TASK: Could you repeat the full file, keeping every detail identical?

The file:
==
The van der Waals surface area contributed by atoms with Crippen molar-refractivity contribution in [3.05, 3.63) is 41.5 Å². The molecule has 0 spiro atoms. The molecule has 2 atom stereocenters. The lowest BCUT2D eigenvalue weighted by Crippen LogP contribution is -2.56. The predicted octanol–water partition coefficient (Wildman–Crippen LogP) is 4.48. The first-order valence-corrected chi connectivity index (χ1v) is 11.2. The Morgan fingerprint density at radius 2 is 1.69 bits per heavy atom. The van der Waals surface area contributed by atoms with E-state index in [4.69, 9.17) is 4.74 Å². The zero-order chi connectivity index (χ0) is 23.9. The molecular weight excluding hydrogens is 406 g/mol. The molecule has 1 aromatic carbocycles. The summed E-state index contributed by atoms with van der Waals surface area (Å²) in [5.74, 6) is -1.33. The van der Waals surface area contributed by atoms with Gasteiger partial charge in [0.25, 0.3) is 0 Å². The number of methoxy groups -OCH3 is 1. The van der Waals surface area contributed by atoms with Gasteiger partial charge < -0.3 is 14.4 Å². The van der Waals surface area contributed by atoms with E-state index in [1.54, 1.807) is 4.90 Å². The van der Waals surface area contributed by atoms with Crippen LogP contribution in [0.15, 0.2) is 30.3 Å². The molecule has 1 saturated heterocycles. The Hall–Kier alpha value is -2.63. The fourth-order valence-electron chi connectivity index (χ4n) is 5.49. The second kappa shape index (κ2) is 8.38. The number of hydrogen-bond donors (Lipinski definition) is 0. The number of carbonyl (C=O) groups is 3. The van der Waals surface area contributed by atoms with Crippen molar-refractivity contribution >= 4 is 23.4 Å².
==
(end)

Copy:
The van der Waals surface area contributed by atoms with Crippen molar-refractivity contribution in [3.05, 3.63) is 41.5 Å². The molecule has 0 spiro atoms. The molecule has 2 atom stereocenters. The lowest BCUT2D eigenvalue weighted by Crippen LogP contribution is -2.56. The predicted octanol–water partition coefficient (Wildman–Crippen LogP) is 4.48. The first-order valence-corrected chi connectivity index (χ1v) is 11.2. The Morgan fingerprint density at radius 2 is 1.69 bits per heavy atom. The van der Waals surface area contributed by atoms with E-state index in [4.69, 9.17) is 4.74 Å². The zero-order chi connectivity index (χ0) is 23.9. The molecular weight excluding hydrogens is 406 g/mol. The molecule has 1 aromatic carbocycles. The summed E-state index contributed by atoms with van der Waals surface area (Å²) in [5.74, 6) is -1.33. The van der Waals surface area contributed by atoms with Gasteiger partial charge in [0.25, 0.3) is 0 Å². The number of methoxy groups -OCH3 is 1. The van der Waals surface area contributed by atoms with Gasteiger partial charge < -0.3 is 14.4 Å². The van der Waals surface area contributed by atoms with E-state index in [1.54, 1.807) is 4.90 Å². The van der Waals surface area contributed by atoms with Crippen LogP contribution in [0.15, 0.2) is 30.3 Å². The molecule has 1 saturated heterocycles. The Hall–Kier alpha value is -2.63. The fourth-order valence-electron chi connectivity index (χ4n) is 5.49. The second kappa shape index (κ2) is 8.38. The number of hydrogen-bond donors (Lipinski definition) is 0. The number of carbonyl (C=O) groups is 3. The van der Waals surface area contributed by atoms with Crippen molar-refractivity contribution >= 4 is 23.4 Å².